How to Draw a Deer: fur texture

In the summer, deer fur is smooth, glossy, and warm brown. It gets thicker and dull gray as winter approaches. You will not see the hairs on animals with short fur. The cracks that are so useful in describing the pelt of  long-haired animals also are less prominent.

Tricks for Short Hair

  1. Vole showing out to in flicks or "Bill Berry marks", suggesting breaks in the fur.
    Vole showing out to in flicks or “Bill Berry marks”, suggesting breaks in the fur. Note that these marks are also used on internal contours such as around the head or the back of the folded forearm.

    Do not draw the hairs, draw the pelt.

  2. Concentrate on the shadows and contours of the muscles. Much of the anatomy will show through.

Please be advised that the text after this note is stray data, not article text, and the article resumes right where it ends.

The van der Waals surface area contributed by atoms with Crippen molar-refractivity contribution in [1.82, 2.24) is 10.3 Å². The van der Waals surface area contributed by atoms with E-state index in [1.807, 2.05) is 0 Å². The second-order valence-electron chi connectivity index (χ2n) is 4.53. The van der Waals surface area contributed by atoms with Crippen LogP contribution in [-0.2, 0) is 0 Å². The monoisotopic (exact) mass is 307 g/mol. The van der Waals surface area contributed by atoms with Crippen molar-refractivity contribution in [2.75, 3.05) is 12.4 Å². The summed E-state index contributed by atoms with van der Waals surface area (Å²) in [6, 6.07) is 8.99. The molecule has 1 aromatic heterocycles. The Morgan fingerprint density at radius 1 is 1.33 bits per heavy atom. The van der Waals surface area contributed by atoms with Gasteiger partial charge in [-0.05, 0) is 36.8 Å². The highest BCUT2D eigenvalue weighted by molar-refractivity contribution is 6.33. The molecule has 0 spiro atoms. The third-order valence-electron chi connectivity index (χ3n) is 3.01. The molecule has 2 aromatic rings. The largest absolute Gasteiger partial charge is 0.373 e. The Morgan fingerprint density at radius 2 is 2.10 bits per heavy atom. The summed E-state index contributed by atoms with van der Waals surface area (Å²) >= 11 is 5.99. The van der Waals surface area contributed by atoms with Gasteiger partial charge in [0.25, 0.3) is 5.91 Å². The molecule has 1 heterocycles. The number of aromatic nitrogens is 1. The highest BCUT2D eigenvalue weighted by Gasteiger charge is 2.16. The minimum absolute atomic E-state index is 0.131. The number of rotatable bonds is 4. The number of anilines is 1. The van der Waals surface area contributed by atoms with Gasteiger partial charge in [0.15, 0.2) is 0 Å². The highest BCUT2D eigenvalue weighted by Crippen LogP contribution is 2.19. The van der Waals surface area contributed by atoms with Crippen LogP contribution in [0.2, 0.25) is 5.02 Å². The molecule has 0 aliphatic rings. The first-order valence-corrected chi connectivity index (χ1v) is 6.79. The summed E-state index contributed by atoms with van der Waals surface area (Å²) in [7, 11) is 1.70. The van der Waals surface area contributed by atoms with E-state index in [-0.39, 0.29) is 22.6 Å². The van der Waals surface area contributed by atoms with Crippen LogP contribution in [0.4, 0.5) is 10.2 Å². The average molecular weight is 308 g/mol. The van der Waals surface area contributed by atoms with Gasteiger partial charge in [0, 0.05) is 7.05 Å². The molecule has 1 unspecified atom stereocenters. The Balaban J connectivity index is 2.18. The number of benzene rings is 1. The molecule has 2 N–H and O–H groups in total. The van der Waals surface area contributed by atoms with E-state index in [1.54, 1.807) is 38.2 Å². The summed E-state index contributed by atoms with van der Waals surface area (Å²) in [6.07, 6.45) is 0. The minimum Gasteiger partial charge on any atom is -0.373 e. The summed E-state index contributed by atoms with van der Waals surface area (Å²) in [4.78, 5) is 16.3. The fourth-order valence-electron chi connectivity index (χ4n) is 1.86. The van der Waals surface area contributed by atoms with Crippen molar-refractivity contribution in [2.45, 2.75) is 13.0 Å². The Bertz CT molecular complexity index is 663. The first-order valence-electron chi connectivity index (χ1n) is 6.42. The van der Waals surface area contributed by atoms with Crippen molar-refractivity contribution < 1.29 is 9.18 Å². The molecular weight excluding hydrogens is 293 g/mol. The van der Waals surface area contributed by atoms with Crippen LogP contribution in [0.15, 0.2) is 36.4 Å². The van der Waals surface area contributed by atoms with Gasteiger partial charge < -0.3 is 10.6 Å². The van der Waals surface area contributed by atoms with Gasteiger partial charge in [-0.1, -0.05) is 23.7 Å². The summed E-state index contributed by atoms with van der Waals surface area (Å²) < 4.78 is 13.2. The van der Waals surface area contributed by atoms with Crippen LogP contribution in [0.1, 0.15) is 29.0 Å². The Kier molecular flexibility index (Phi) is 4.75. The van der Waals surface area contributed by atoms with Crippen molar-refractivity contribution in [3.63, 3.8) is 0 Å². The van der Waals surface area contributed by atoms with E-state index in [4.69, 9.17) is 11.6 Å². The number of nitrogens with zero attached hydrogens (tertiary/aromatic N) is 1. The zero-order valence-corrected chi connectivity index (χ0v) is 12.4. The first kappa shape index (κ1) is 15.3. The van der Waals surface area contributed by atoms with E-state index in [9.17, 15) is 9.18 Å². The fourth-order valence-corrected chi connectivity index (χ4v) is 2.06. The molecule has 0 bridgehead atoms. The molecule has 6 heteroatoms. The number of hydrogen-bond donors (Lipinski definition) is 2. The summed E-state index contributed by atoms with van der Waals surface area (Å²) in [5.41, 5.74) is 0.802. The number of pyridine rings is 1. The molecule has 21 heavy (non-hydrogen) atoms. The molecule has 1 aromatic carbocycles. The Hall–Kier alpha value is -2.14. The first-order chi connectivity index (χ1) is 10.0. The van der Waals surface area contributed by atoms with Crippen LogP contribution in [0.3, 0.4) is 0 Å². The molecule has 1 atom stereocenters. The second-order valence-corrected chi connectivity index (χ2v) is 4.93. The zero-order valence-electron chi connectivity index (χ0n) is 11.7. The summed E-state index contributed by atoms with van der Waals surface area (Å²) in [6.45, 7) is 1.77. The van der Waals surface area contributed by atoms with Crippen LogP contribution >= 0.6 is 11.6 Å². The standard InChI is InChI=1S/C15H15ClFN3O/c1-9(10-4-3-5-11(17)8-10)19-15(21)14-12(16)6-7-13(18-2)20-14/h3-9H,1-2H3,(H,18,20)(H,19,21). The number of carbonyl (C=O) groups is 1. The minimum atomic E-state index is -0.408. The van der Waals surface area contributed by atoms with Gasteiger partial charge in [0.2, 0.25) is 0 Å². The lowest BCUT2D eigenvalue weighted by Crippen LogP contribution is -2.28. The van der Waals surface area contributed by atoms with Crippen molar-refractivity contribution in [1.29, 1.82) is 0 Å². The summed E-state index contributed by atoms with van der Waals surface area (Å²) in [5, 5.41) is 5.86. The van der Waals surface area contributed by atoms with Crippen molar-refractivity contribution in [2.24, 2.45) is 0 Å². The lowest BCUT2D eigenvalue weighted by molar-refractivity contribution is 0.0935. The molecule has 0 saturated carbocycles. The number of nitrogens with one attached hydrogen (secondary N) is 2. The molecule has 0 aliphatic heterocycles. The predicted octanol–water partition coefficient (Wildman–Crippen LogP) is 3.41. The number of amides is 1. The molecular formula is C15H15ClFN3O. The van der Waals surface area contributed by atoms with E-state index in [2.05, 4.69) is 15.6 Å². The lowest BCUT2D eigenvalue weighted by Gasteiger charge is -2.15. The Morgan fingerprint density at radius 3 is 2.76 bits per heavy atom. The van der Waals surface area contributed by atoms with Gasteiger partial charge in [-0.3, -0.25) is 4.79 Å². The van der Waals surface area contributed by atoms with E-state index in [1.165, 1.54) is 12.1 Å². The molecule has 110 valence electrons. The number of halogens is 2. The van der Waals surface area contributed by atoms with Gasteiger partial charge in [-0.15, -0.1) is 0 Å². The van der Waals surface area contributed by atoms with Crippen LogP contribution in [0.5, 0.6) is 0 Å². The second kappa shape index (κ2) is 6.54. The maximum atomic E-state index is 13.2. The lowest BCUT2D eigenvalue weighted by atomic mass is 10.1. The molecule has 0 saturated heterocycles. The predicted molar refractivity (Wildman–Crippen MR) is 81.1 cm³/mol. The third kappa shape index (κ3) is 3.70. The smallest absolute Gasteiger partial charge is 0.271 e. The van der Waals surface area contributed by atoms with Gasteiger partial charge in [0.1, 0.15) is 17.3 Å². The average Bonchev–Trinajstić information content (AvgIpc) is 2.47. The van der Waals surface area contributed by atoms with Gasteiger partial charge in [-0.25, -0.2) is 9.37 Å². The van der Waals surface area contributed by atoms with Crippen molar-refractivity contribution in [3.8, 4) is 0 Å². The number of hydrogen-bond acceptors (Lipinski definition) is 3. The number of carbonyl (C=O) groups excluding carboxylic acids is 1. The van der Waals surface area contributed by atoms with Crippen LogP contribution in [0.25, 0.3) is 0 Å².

3. Add a subtle suggestion of fur texture into the contour (the line around the edge). In places where skin passes over a bump, add a few small out to in flicks to suggest small cracks in the fur. Do not overdo this technique and do not make these marks similar in size or spacing. Think “consistently inconsistent”. Study the work of William D. Berry to see this approach masterfully done.

Click on the first image to follow a step by step sideshow, detailing my process in painting the fur of the blacktail deer.